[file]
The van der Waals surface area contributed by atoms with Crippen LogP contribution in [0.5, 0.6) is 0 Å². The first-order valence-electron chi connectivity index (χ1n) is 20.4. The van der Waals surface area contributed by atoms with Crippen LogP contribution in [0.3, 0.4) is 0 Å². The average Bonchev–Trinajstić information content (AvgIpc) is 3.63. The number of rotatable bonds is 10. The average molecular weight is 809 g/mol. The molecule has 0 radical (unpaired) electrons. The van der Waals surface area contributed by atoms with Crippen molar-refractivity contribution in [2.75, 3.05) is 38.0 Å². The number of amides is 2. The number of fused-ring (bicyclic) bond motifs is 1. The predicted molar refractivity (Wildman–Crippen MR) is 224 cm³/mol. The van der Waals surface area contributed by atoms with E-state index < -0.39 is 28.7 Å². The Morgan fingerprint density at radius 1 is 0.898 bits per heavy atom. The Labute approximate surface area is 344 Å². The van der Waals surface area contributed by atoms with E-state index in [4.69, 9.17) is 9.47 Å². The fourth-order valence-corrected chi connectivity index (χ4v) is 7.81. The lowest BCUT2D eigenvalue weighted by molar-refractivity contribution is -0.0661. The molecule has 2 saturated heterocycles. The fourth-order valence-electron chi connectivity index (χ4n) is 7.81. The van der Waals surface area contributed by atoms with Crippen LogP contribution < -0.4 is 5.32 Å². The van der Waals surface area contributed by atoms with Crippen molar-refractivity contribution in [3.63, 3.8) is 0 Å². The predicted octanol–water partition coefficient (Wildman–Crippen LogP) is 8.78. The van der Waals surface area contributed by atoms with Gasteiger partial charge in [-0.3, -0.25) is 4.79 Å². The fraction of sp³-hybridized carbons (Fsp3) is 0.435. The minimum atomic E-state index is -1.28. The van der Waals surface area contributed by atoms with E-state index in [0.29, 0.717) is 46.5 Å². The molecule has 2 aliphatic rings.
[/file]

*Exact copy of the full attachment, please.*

The van der Waals surface area contributed by atoms with Crippen LogP contribution in [0.5, 0.6) is 0 Å². The first-order valence-electron chi connectivity index (χ1n) is 20.4. The van der Waals surface area contributed by atoms with Crippen LogP contribution in [0.3, 0.4) is 0 Å². The average Bonchev–Trinajstić information content (AvgIpc) is 3.63. The number of rotatable bonds is 10. The average molecular weight is 809 g/mol. The molecule has 0 radical (unpaired) electrons. The van der Waals surface area contributed by atoms with Crippen molar-refractivity contribution in [2.75, 3.05) is 38.0 Å². The number of amides is 2. The number of fused-ring (bicyclic) bond motifs is 1. The predicted molar refractivity (Wildman–Crippen MR) is 224 cm³/mol. The van der Waals surface area contributed by atoms with E-state index < -0.39 is 28.7 Å². The Morgan fingerprint density at radius 1 is 0.898 bits per heavy atom. The Labute approximate surface area is 344 Å². The van der Waals surface area contributed by atoms with E-state index in [4.69, 9.17) is 9.47 Å². The fourth-order valence-corrected chi connectivity index (χ4v) is 7.81. The lowest BCUT2D eigenvalue weighted by molar-refractivity contribution is -0.0661. The molecule has 2 saturated heterocycles. The fourth-order valence-electron chi connectivity index (χ4n) is 7.81. The van der Waals surface area contributed by atoms with Crippen LogP contribution < -0.4 is 5.32 Å². The van der Waals surface area contributed by atoms with Crippen molar-refractivity contribution in [3.63, 3.8) is 0 Å². The predicted octanol–water partition coefficient (Wildman–Crippen LogP) is 8.78. The van der Waals surface area contributed by atoms with Gasteiger partial charge in [-0.3, -0.25) is 4.79 Å². The fraction of sp³-hybridized carbons (Fsp3) is 0.435. The minimum atomic E-state index is -1.28. The van der Waals surface area contributed by atoms with E-state index in [0.29, 0.717) is 46.5 Å². The molecule has 2 aliphatic rings.